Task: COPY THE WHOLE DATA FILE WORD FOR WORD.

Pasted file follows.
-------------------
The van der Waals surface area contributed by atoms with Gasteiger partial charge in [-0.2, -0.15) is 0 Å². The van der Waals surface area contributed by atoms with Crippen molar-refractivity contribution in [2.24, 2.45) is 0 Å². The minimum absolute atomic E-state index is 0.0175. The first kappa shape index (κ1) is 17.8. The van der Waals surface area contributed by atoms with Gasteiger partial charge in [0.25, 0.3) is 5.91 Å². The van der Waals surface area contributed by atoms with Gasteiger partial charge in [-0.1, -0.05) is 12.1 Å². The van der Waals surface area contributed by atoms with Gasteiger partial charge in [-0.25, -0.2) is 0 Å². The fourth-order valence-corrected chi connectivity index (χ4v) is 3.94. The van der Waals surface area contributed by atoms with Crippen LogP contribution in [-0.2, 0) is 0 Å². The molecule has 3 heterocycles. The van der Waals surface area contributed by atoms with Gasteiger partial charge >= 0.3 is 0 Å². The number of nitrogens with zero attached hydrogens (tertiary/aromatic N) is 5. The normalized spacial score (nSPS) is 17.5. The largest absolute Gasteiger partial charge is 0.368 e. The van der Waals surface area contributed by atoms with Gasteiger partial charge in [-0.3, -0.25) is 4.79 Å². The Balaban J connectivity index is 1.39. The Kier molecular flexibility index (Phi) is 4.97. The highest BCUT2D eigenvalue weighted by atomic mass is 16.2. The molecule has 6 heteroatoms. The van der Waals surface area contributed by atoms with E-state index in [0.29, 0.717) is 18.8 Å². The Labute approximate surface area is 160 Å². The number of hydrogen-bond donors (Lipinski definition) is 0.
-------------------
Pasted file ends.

The van der Waals surface area contributed by atoms with Gasteiger partial charge in [-0.2, -0.15) is 0 Å². The van der Waals surface area contributed by atoms with Crippen molar-refractivity contribution in [2.24, 2.45) is 0 Å². The minimum absolute atomic E-state index is 0.0175. The first kappa shape index (κ1) is 17.8. The van der Waals surface area contributed by atoms with Gasteiger partial charge in [0.25, 0.3) is 5.91 Å². The van der Waals surface area contributed by atoms with Gasteiger partial charge in [-0.1, -0.05) is 12.1 Å². The van der Waals surface area contributed by atoms with Gasteiger partial charge in [-0.25, -0.2) is 0 Å². The fourth-order valence-corrected chi connectivity index (χ4v) is 3.94. The van der Waals surface area contributed by atoms with Crippen LogP contribution in [-0.2, 0) is 0 Å². The molecule has 3 heterocycles. The van der Waals surface area contributed by atoms with Gasteiger partial charge >= 0.3 is 0 Å². The number of nitrogens with zero attached hydrogens (tertiary/aromatic N) is 5. The normalized spacial score (nSPS) is 17.5. The largest absolute Gasteiger partial charge is 0.368 e. The van der Waals surface area contributed by atoms with Gasteiger partial charge in [-0.3, -0.25) is 4.79 Å². The Balaban J connectivity index is 1.39. The Kier molecular flexibility index (Phi) is 4.97. The highest BCUT2D eigenvalue weighted by atomic mass is 16.2. The molecule has 6 heteroatoms. The van der Waals surface area contributed by atoms with E-state index in [0.29, 0.717) is 18.8 Å². The Labute approximate surface area is 160 Å². The number of hydrogen-bond donors (Lipinski definition) is 0.